Today’s story came as the result of an exercise in It’s Never Too Late To Begin Again. I’m working in chapter three, on connections. This question popped up during the Memoir Task, for ages 10-15.
Describe a time you felt supported during this period.
The first person who came to mind was Grandma Mildred.
This time period was full of big changes for me. My parents had divorced when I was nine. Instead of being estranged after the divorce, my mom and dad remained friendly and did a remarkable job of creating a supportive environment for me and my two younger sisters. I didn’t fully appreciate how amazing their joint parenting was until later.
However, immediately after I completed 6th grade, my mom made the difficult decision to move from Tulsa, Oklahoma to Noel, Missouri with her daughters. From my adult perspective I can understand why she made that choice. Her parents lived in that tiny town, right across the street from the elementary/junior high school. They were available to help with childcare. It was probably cheaper to live in Noel. And my mom had secured a job on Main Street in a clothing store.
Adult me understands. Twelve year old me was not happy about the move. I felt torn away from friends I had known all my short life. My classmates were moving on to Nathan Hale Junior High in Tulsa, without me. My dad now lived 113 miles away instead of a couple of miles. I would no longer be spending weekends with him. I didn’t like our rental house. And to go from a big city, full of places to visit and activities to do, to a tiny, sleepy town where nothing much seemed to happen was a culture shock. There is a great deal of charm to be found in small towns, but at the time I felt like I had been plopped down in Mayberry, and I didn’t see that as a favorable thing. Saying I was unhappy is an understatement. I was devastated.
As a result of the move, for the first time in my life, I experienced depression. I withdrew from everything and everyone. While my mom worked, my sisters and I stayed at our grandparents’ house during those long summer days. I sat day after day in my grandmother’s big old rocking chair, slowly rocking, staring at the wall, listening to Pop’s country and western albums on the record player. I could identify with those life has done me wrong songs.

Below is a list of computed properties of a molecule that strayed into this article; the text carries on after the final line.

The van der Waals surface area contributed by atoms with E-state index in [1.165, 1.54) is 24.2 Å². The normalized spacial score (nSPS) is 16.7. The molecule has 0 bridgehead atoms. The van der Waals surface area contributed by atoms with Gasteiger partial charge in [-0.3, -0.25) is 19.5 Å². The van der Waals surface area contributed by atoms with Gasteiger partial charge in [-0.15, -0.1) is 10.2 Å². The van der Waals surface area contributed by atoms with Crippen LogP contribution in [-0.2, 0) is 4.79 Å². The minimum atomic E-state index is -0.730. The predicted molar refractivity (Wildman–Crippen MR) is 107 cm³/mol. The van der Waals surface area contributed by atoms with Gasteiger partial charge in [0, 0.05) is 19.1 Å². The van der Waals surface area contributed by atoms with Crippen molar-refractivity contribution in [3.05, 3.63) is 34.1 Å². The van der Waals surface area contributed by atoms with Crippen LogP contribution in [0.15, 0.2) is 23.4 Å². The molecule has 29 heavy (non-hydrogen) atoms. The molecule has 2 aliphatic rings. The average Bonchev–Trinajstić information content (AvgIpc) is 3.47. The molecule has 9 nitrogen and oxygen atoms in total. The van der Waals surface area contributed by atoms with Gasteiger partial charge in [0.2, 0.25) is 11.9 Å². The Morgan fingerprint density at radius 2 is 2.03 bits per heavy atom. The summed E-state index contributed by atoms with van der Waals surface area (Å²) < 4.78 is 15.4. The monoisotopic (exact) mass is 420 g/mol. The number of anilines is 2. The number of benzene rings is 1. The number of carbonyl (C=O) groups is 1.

My grandmother with my pony Ginger. This photo was taken the summer I was 13.
I honestly can’t remember what my sisters were doing after the move, or how they were doing. My focus narrowed down so much that I was only aware of my own dark little corner of the world and my misery. I might have stayed in that rocking chair all summer but after a suitable amount of time had passed, my grandmother intervened.
Her first plan of action was to gather together a group of girls who would be my classmates in my new school. It can be awkward and difficult meeting strangers, especially when one doesn’t want to. But after all the trouble she went to making arrangements, I couldn’t say no to her request. I finally got out of that chair and her house to interact with others. Surprisingly, I enjoyed the arranged meeting and some of those girls became good friends.
Inactivity was giving my mind too much time to dwell on Tulsa. Grandma remedied that. She invited me to help her bake goodies and snap green beans we picked from Pop’s garden and turn the crank on the manual ice cream maker. I began doing more and rocking in the chair less, thanks to her gentle encouragement.
And finally, one week before the fall semester started, my grandmother escorted me over to the junior high end of the school. She didn’t want me to walk into a strange place on the first day of school. The school was open as teachers prepared classrooms. We walked from room to room together. In the science/math room I met Mr. Stiles, a young teacher fresh out of college. He was new to teaching, although Noel was his hometown. He paused in his work to greet us and made me feel welcomed. When school started, I knew a few of the girls, and I knew the science/math teacher.
Writing about these memories today, I realized how incredibly wise and loving my grandmother was, and how supportive. She didn’t shame me or scold me for the way I felt. And, she didn’t allow me to wallow in my sorrow for long either. After letting me experience my feelings for a time, she got me up and engaging with life again. Grandma introduced me to my first friends in Noel, made sure my transition to a different school went smoothly, and got me busy with tasks to shift my thoughts, all while offering me her presence.
Kids and young teens can and do experience depression. I suspect it’s more common now than when I was a child. Withdrawal, lack of interest in things once enjoyed, anger, tears, fear, silence, acting out, poor school work and being disagreeable are all signs that a child may be struggling. How grateful I am for my grandmother, who recognized my depression and took steps to help me. If her actions had not succeeded I have no doubt she would have sought additional help for me.
Everything turned out fine. I made lots of new friends. I did well in school. I spent summers with my dad. We moved out of that rental and into a brand new house. And although I never became a big fan of small town living, I did come to recognize the benefits of a close knit community. As an adult I moved to a medium sized city. I love Joplin.
Thank you, Grandma Mildred, for bringing a sad mopey 12 year old back into the light of happiness. I love you. And I hope, as a grandmother myself now, I can be as wise.